After succeding Khomeini in 1989, Ayatollah Ali Khamenei introduced a new dimension to the IRGC’s operational capacity by creating the Quds force, which is in charge of its overseas operations and has worked closely with Hezbollah in Lebanon and Hamas in Palestine.
But Tehran has never concealed its backing for Hamas and Hezbollah, which it sees as legitimate political parties who have legally won elections, said Ali Alizadeh, a London-based political analyst.
And while such activities have infuriated the US and Iran’s regional rivals, the IRGC’s activities in Lebanon, Bosnia, Iraq – and more recently their involvement in propping up Syria’s Bashar al-Assad – have hugely endeared them to Khamenei.
The US also alleges that Iran has been behind a series of bombings in Iraq that has led to the death of US military personnel, accusations that Iranian officials say are not substantiated. A string of top brass at the IRGC and Quds forces are already blacklisted and subject to US sanctions.
Despite the dying wishes of Ayatollah Khomeini, the IRGC did become politically active – most notoriously when its Basij militia helped to crush protests after the disputed 2009 elections.
Soon afterwards the IRGC launched a bid to restore its tarnished domestic image by presenting Qassem Suleimani, the commander of corps’ Quds force, as a national military hero who has defended the country from Sunni terror groups.
“When it comes to the current imploding situation in the Middle East, Khamenei is much more prone to listen to the Jafari and Suleimani than to Rouhani or Zarif,” said Boroujerdi. “The guards’ institutional capability to exert influence on foreign, domestic and security policies is beyond doubt now.”
After years operating in the shadows, Suleimani – who was often portrayed as a kind of regional puppet-master of terror – has emerged into the limelight, his presence on the battlefield of Syria and Iraq breathlessly reported in state media. Meanwhile hoardings in Tehran portray the Sepah as defenders of the nation.
One billboard that recently appeared in Tehran shows the firing of five missiles, in reference to the IRGC’s occasional and controversial testing of ballistic missiles, emblazoned with the words: “I am the Guardian of Iran.”
But – like the Pakistani and Chinese militaries – the IRGC also has a large stake in the Iranian economy, both in legal and illegal enterprises. Guard commanders own large swaths of real estate in Tehran, and are accused of involvement in lucrative cross-border smuggling operations.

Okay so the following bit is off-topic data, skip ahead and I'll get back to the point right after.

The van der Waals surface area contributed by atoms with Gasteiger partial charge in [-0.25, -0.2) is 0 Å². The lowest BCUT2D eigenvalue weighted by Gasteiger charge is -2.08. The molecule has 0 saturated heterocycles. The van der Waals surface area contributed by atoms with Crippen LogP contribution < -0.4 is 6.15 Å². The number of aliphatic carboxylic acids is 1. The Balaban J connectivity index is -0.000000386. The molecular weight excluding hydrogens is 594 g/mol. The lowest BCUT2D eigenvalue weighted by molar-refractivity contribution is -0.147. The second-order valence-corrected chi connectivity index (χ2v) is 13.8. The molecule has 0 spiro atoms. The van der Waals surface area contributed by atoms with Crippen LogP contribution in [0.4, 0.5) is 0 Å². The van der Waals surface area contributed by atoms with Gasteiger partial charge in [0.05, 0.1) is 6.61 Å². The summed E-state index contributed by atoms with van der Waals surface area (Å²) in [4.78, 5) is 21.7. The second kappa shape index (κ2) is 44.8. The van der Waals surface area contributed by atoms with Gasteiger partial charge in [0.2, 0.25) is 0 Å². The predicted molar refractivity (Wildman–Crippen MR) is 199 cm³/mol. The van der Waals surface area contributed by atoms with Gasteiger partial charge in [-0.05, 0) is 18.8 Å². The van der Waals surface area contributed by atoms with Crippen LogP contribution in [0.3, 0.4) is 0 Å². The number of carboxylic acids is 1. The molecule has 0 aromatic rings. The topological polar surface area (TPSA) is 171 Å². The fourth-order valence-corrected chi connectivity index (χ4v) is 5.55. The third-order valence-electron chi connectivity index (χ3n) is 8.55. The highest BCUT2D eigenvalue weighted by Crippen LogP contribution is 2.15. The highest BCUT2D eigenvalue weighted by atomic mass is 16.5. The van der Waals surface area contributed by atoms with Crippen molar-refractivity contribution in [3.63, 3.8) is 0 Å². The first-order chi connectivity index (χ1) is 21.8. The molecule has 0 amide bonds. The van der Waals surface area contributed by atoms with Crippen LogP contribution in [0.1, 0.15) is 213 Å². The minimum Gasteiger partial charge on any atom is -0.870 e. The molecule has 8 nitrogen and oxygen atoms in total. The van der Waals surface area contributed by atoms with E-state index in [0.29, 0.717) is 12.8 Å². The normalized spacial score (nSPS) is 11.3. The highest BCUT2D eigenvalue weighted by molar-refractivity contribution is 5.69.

“The IRGC’s domestic ascendancy is not unique, nor is its future trajectory immutable; in both respects, the IRGC can be profitably compared with the militaries of Pakistan and China,” said a recent report from the US Rand thinktank. “As its history has shown, the IRGC is subject to the same worldly pitfalls and evolutionary mutations that affect other bureaucracies – and this will only intensify as the IRGC delves deeper into profit-making financial activities. Indeed, from this observation, there is benefit in comparing the IRGC’s past and future with the evolution of the Pakistani military and Chinese People’s Liberation Army.”
Mohsen Sazegara was a founding member of Khomeni’s Sepah, but is now an exiled dissident – and an outspoken critic of the organisation he helped establish. “We created a people’s army to defend the country and also help in emergencies – but it turned into a monster,” he told the Guardian. “Its transformation during the Iran-Iraq war, then the creation of the Quds force, its involvement in financial activities and its role in suppressing reformists has turned it into a country inside a country, a government inside a government and an organisation that has no equivalent anywhere in the world. It’s like a river that is overflowing, covering everything.”